In Review > International

Andrea Chénier

BUENOS AIRES
Teatro Colón
12/10/17

In Review Buenos Aires Chenier hdl 318
Andrea Chénier in Buenos Aires, with José Cura and María Pía Piscitelli
© Prensa Teatro Colón/Máximo Parpagnoli

AFTER SHAKY BEGINNINGS, the legendary Teatro Colón saved its production of Andrea Chénier (seen Dec. 10), the theater’s much-promoted final opera of 2017, with ingenuity, old-fashioned craftsmanship and the collaboration of local talent. But it couldn’t have been easy.

The production’s originally announced star tenor, Argentine native Marcelo Álvarez, had been due to make his long-anticipated company debut as Chénier, but he canceled before rehearsals began. The company then enlisted another Argentine tenor, José Cura, an international star who has also worked as stage director and conductor in Buenos Aires. 

Then, less than a month before the premiere of the new production, its scheduled director, the acclaimed Argentine filmmaker Lucrecia Martel, withdrew from the project. (Martel’s latest film, Zama,was submitted by Argentina for the foreign-language Oscar.) The Colón Andrea Chénier, which would have been Martel’s first opera staging, had raised considerable expectation, since Umberto Giordano’s blockbuster verismo opera represents an artistic style far removed from Martel’s intimate portrayals of the complex Argentine social landscape.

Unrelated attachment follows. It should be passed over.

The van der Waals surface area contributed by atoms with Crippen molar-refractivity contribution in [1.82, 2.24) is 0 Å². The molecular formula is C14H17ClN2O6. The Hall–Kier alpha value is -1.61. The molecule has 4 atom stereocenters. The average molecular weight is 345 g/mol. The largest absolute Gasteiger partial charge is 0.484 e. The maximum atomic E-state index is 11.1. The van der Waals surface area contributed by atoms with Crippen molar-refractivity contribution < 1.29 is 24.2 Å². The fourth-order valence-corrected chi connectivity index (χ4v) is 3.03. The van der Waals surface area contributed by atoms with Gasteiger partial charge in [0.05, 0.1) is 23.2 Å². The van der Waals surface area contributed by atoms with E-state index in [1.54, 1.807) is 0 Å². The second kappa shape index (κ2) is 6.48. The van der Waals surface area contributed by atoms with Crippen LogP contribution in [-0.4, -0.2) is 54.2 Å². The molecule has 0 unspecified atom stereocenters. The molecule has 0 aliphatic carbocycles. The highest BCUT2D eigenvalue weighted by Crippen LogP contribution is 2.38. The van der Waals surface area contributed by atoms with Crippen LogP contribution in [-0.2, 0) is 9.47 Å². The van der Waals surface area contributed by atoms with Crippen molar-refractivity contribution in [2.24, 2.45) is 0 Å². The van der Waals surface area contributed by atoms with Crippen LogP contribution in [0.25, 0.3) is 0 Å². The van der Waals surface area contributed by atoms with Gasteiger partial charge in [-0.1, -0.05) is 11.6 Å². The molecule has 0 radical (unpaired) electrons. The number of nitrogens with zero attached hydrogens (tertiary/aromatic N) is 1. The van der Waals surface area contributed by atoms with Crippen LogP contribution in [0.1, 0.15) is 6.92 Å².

On short notice, a team led by veteran Argentine stage manager and régisseur Matías Cambiasso was hired; he adapted all available props and costumes to produce a workable Chénier. In general terms, it succeeded. 

The aristocratic party in Act I looked like something from half a century ago, with drapes and costumes and carpets in shades of brown, giving the mise en scène a homogeneous, gloomy look that extended to the orchestral playing, in the hands of Romanian maestro Christian Badea. Acts II and III, set amid half-destroyed monuments, with creative use of lighting design, were much better in theatrical and musical terms. 

The chorus sang vibrantly and urgently, and the principals led the tragedy to a compelling finale. The best were the local baritone Fabián Veloz, who brought a strong stage presence to his Carlo Gérard—the most interesting and complex character in an uneven opera—and mezzo Guadalupe Barrientos, who graced the small role of the maid Bersi with a strong, meaty voice, especially in the low register. 

María Pía Piscitelli’s Maddalena was sung with a fine, delicate legato and zest in the effective final duet. Cura’s performance was less hampered than on other occasions by his signature nasal projection. His upper notes rang full and silvery, and his acting, like the rest of the performance, improved as the guillotine moment approached.  —Roberto Herrscher 



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